Having partnered with the Canadian Red Cross to build capacity regarding flood mitigation for First Nations in Manitoba, both for Southern Chief Organization communities and MKO communities chronically affected by flooding. While we have been lucky with the levels this year, it looked to be a bad year for flooding when we started as ground saturation, lake levels and Manitoba Hydro reservoir levels were all at or near record highs.
In order to address this, we held a Flood Forum in Ashern on Febuary 14th to bring all the affected communities and related support agencies to the same table to go over what services they offer. It also allowed FN communities to let the relevant groups know what was required, what past grievances were and make the connections to begin to address them.
To follow up on the Flood Forum, we then visited every community identified as at risk to speak to each Chief and Council as to their individual level of risk, what emergency plans were in place and what they needed from us to help. Thankfully the flood levels were not as severe as originally anticipated and the communities are now on their way to returning home, we will now be moving to addressing the mold and restoration issues caused by the flooding that did occur.
Mold is a serious problem facing First Nations. With traditional restoration being both expensive and time consuming, we are exploring cheaper, easier and faster methods of removing mold in homes.
In partnership with the Canadian Red Cross, we have begun to treat mold infected homes with sulphur evaporators. Much like an industrial sized incense burner filled with sulphur pellets rather than incense, they are allowed to run and fill the affected areas with sulphur smoke.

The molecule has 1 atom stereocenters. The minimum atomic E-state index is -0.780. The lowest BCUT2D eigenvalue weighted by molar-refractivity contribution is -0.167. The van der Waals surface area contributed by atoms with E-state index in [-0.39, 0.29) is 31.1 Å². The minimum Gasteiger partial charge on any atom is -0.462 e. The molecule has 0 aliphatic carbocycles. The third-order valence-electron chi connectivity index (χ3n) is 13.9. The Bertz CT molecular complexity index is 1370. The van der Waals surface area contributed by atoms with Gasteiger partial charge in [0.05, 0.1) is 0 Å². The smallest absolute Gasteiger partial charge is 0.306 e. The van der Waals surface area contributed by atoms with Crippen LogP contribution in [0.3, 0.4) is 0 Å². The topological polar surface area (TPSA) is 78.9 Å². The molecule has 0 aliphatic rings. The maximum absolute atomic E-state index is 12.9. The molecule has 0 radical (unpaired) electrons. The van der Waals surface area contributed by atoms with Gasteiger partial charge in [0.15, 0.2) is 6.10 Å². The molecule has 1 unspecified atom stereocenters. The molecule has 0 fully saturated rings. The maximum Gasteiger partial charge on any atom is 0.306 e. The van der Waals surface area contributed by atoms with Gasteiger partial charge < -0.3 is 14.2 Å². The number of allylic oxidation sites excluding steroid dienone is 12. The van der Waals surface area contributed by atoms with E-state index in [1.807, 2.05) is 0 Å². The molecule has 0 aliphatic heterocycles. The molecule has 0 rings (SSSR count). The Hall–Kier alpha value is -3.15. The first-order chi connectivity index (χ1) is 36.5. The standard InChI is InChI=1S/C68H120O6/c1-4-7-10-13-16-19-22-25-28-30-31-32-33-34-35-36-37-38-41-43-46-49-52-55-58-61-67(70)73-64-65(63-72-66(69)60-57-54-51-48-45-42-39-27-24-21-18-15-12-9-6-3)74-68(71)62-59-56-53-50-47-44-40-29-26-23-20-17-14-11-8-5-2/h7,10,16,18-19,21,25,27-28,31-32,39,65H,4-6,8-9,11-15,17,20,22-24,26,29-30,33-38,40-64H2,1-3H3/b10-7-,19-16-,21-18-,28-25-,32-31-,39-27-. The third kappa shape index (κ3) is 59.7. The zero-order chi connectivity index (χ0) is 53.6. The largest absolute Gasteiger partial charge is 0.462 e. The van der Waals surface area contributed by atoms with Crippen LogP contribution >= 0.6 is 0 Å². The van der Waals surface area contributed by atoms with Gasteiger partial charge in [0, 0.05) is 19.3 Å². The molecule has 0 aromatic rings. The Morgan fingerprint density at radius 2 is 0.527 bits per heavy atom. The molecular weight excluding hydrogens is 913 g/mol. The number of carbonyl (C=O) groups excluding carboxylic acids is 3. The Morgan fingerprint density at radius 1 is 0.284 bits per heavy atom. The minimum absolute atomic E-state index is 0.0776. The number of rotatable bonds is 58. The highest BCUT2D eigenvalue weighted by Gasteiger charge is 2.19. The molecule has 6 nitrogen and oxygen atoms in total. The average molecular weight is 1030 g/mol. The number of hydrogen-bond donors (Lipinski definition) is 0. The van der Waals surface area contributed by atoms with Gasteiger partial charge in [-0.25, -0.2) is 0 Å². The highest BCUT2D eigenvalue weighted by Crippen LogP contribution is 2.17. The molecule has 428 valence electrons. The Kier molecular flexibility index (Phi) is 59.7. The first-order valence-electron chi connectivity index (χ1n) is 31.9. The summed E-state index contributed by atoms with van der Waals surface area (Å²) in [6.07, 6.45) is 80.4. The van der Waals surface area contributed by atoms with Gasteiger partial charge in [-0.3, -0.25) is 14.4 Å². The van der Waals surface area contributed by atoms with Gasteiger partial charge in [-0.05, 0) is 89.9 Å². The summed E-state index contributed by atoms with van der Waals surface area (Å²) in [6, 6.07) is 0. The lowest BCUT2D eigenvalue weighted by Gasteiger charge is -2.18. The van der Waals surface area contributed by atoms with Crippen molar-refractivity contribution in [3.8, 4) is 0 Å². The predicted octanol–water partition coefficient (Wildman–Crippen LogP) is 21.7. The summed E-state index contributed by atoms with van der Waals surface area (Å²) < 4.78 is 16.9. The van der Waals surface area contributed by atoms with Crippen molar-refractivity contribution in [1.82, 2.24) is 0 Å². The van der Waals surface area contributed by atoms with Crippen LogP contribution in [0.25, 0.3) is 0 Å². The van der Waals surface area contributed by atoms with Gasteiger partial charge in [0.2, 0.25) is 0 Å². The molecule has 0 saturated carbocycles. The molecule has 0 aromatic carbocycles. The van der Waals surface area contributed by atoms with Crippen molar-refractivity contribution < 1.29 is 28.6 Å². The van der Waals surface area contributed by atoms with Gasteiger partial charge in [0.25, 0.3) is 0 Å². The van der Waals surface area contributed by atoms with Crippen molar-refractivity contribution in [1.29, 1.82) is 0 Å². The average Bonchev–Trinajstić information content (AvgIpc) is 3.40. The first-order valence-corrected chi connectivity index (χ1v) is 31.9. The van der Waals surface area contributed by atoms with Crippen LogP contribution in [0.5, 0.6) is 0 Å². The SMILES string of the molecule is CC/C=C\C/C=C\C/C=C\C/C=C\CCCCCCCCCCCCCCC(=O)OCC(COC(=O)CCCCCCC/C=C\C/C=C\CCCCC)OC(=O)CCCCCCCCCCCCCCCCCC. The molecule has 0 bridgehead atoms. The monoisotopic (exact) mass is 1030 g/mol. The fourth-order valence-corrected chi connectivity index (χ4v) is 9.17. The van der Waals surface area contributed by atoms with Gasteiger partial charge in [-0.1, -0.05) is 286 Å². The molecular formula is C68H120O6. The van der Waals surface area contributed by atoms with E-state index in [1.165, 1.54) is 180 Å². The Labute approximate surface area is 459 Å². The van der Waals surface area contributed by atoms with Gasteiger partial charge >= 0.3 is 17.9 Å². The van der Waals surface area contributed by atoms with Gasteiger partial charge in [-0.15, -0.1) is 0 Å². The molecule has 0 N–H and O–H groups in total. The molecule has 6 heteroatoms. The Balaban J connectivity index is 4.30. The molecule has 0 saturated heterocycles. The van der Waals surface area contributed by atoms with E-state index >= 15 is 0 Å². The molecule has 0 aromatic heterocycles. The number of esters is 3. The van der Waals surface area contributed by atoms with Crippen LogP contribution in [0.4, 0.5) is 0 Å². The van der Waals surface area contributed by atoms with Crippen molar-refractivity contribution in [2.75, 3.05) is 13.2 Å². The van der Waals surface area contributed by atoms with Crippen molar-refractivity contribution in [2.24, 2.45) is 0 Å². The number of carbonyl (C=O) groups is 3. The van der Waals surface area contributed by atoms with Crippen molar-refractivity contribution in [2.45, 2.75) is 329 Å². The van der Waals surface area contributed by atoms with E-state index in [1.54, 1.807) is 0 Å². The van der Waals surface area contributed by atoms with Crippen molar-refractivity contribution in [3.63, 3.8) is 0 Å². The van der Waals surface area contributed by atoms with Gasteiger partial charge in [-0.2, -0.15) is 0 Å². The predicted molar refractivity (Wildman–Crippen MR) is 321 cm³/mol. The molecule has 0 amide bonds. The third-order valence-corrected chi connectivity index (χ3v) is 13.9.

The sulphur smoke alters the Ph of the surfaces that mold grows on rendering the surfaces inhospitable to mold, killing the mold and their spores on contact. While this is a toxic substance that should not be inhaled by humans, similar to fumigating a home for bugs the residents should not be present while this process in ongoing. However as many affected homes get that way due to flooding, it should be easy enough to schedule the sulphur burning to happen before evacuees are returned home or to remove the inhabitants for the short duration required.
Previous and Ongoing Environment Inivitatives
Resolution #16 – Environmental Stewardship
The Chiefs of southern First Nations passed a resolution in environmental stewardship at the September 2004 Chiefs-in-Summit in Dakota Tipi First Nation.
THEREFORE THE CHIEFS-IN-SUMMIT RESOLVE: that First Nations must participate as active partners in any public or private environmental stewardship programs and initiatives; and
THEREFORE IT BE FURTHER RESOLVED: that all southern First Nations perform their own environmental research and studies in regards to environmental stewardship in their traditional territories; and
BE IT FINALLY RESOLVED: that the Grand Chief support and lobby for financial support from the federal and provincial governments to participate fully in all environmental stewardship programs and initiatives.
Southern First Nations Environmental Strategy
Further to Resolution #16, the SCO developed the Southern First Nations Environmental Strategy, which was accepted at a special meeting in Winnipeg in February 2005. Every southern First Nation lies within the watershed of Lake Winnipeg. The Environmental Strategy, therefore, was guided by a focus on providing solutions to Lake Winnipeg environmental problems and included the following recommendations:
- Develop and implement environmental education and awareness initiatives in First Nation communities;
- Ensure that the traditional and local perspectives of First Nations are included in the processes aimed at better understanding the lake. To that end, begin the formal gathering of this knowledge to supplement the scientific research currently being conducted on Lake Winnipeg;
- Assess the effectiveness of First Nation wastewater facilities with respect to nitrogen and phosphorus discharges and take action to upgrade substandard systems;